But before we do ... ATOH and KlezmerQuerque brought us many visitors from in-state and from out-of-state, and Abq Jew wishes to recognize those who came from another state entirely - California. And, in particular, those who came from the wonderland known as El Pueblo de la Reina de Los Angeles (The Town of the Queen of the Angels). Or, as we call it, L.A.
Just the name "L.A." brings wonderful memories of warm, sunny days at the beach, the water cold enough to freeze your ... self, and the sand whipping and getting into pores and crevices you didn't even know you had.
But mostly, Abq Jew remembers driving around the better parts of L.A. and seeing houses built like the one above.
First of all - this house (and its builders) should be arrested for indecent exposure. By which Abq Jew means - neighbors and innocent passersby shouldn't have to look at your plumbing. Couldn't this house (and its builders) do something to cover up its underparts?
And second - how do the occupants of this house (and the house does have occupants) sleep at night? It is said that there are only two seasons in Southern California: summer, when the houses are on fire; and winter (the "rainy season"), when the houses are sliding down the hillsides. To which Abq Jew must add a third: earthquake season. It's always earthquake season in So Cal.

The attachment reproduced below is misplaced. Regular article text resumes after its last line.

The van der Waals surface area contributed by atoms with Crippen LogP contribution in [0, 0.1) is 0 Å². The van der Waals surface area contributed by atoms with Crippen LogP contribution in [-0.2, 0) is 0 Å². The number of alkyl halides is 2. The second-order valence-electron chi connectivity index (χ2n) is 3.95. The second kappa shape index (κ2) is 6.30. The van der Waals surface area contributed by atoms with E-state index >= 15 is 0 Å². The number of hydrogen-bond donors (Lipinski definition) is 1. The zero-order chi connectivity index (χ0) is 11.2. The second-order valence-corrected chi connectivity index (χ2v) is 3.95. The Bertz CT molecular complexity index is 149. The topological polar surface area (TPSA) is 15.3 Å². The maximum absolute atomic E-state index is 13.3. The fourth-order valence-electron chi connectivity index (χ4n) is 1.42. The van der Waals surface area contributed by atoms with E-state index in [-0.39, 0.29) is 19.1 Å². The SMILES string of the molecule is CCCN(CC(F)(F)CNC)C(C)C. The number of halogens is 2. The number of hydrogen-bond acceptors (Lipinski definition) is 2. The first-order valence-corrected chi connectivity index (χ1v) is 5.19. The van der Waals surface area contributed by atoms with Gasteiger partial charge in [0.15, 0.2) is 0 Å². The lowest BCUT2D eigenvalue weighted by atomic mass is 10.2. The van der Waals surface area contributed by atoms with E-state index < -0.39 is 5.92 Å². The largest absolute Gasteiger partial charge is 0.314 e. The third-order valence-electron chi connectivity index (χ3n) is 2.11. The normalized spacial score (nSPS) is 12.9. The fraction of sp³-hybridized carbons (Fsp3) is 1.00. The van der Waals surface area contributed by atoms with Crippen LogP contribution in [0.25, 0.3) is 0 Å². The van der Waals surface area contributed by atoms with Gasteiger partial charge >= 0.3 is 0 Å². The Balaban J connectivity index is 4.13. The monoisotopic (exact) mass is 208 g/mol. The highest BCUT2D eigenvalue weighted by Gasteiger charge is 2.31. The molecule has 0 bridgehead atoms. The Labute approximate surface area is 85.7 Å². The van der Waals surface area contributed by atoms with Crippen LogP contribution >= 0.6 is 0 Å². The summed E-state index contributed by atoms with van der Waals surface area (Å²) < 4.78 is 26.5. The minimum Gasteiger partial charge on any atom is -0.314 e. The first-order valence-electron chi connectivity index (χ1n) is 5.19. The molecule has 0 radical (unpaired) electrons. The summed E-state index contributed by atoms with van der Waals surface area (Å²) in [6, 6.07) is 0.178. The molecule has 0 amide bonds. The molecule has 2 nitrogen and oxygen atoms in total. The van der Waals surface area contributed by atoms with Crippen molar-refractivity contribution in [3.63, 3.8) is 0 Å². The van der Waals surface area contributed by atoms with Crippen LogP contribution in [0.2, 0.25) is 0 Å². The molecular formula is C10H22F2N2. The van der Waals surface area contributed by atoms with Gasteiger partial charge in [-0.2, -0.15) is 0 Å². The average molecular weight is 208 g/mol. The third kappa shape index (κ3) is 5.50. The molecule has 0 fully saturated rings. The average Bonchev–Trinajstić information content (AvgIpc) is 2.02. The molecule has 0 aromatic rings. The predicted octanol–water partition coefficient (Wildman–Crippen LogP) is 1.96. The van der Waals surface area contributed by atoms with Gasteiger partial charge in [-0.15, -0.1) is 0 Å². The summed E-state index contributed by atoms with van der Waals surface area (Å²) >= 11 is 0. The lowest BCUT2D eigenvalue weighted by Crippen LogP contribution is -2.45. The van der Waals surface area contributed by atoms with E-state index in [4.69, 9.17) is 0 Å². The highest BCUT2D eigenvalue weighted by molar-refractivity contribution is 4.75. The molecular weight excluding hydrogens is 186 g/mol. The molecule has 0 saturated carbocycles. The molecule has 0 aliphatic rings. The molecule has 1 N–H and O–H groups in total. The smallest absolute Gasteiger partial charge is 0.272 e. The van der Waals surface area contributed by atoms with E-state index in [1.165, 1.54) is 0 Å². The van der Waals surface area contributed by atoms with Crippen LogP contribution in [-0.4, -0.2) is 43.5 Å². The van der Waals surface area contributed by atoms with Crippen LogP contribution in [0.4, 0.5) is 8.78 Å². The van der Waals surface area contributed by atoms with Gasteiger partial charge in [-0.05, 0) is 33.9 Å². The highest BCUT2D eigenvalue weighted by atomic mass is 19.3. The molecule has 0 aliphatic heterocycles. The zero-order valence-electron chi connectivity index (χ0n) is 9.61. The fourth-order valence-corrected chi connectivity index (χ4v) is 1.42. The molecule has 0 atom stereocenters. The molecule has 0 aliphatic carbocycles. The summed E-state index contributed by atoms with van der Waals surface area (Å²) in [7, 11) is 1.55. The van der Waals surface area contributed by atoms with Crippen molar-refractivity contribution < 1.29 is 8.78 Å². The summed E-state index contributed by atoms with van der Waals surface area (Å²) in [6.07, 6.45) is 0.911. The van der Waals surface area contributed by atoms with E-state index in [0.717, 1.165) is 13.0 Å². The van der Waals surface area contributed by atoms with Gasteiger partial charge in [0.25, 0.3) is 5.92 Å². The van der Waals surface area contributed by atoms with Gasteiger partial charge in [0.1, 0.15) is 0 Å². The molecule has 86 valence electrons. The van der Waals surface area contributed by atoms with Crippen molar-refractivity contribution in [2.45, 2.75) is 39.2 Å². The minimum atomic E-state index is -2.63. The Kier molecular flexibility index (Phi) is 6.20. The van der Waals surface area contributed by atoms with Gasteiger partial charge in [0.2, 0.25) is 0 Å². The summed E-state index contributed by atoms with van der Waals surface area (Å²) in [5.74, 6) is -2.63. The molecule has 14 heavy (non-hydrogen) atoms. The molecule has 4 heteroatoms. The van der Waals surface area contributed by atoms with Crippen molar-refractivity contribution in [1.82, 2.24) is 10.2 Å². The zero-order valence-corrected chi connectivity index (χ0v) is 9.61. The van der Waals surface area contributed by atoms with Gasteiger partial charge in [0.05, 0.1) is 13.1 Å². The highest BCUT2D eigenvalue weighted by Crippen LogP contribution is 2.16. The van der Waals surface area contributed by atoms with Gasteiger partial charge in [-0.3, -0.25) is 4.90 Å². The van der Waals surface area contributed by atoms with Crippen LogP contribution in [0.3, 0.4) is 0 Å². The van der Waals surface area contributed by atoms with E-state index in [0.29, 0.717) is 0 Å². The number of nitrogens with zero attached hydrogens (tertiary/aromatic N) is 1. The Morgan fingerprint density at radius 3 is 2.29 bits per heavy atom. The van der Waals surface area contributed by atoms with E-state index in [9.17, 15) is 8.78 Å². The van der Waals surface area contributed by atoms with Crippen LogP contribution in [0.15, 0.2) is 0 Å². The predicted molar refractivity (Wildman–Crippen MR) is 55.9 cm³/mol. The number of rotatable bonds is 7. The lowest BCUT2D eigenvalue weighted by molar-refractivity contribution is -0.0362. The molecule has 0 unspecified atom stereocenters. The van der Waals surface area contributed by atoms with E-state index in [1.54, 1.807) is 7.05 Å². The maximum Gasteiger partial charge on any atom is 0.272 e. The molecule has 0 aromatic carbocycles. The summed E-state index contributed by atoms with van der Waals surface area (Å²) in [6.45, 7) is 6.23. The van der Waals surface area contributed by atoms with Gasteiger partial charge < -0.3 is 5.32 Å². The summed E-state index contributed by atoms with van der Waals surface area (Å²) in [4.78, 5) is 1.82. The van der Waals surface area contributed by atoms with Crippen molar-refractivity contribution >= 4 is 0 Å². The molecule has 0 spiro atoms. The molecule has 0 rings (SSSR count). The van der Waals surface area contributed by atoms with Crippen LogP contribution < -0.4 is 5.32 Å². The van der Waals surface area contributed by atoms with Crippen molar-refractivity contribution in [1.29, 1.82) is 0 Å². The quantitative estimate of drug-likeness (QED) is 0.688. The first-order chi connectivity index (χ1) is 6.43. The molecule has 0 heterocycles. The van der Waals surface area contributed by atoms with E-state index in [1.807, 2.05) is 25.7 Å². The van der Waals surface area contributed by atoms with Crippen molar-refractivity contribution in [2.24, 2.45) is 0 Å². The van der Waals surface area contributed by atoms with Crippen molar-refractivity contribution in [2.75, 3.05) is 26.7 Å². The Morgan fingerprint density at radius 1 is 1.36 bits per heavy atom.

Third - is there a great L.A. song? Abq Jew immediately thinks of The Streets of Bakersfield, My Darling Clementine (about Sacramento), Talk to Me of Mendocino, Mendocino, To Morro (Bay), and, of course, I Left My Heart in San Francisco. Is there something similar for the city where the Dodgers went bankrupt?
Abq Jew proudly informs his discerning readers that indeed, yes there is. Actually, there's a zillion of them, of which The Mamas & The Papas' Twelve Thirty has always been a favorite. But never mind that now.
First some background, courtesy of Wikipedia:
The La Brea Tar Pits (or Rancho La Brea Tar Pits) are a cluster of tar pits around which Hancock Park was formed, in the urban heart of Los Angeles. Asphaltum or tar (brea in Spanish) has seeped up from the ground in this area for tens of thousands of years. The tar is often covered with dust, leaves, or water. Over many centuries, animals that came became trapped in the tar, and were preserved as bones. The George C. Page Museum is dedicated to researching the tar pits and displaying specimens from the animals that died there. The La Brea Tar Pits are now a registered National Natural Landmark.And with that - here is Dr Demento's version (amazingly, there are others) of the Felix Figueroa hit, "Pico and Sepulveda." Named for one of L.A.'s best-known intersections, and with several subtle mentions of the La Brea Tar Pits.
Where does Abq Jew find this stuff? How does he even know what to look for?
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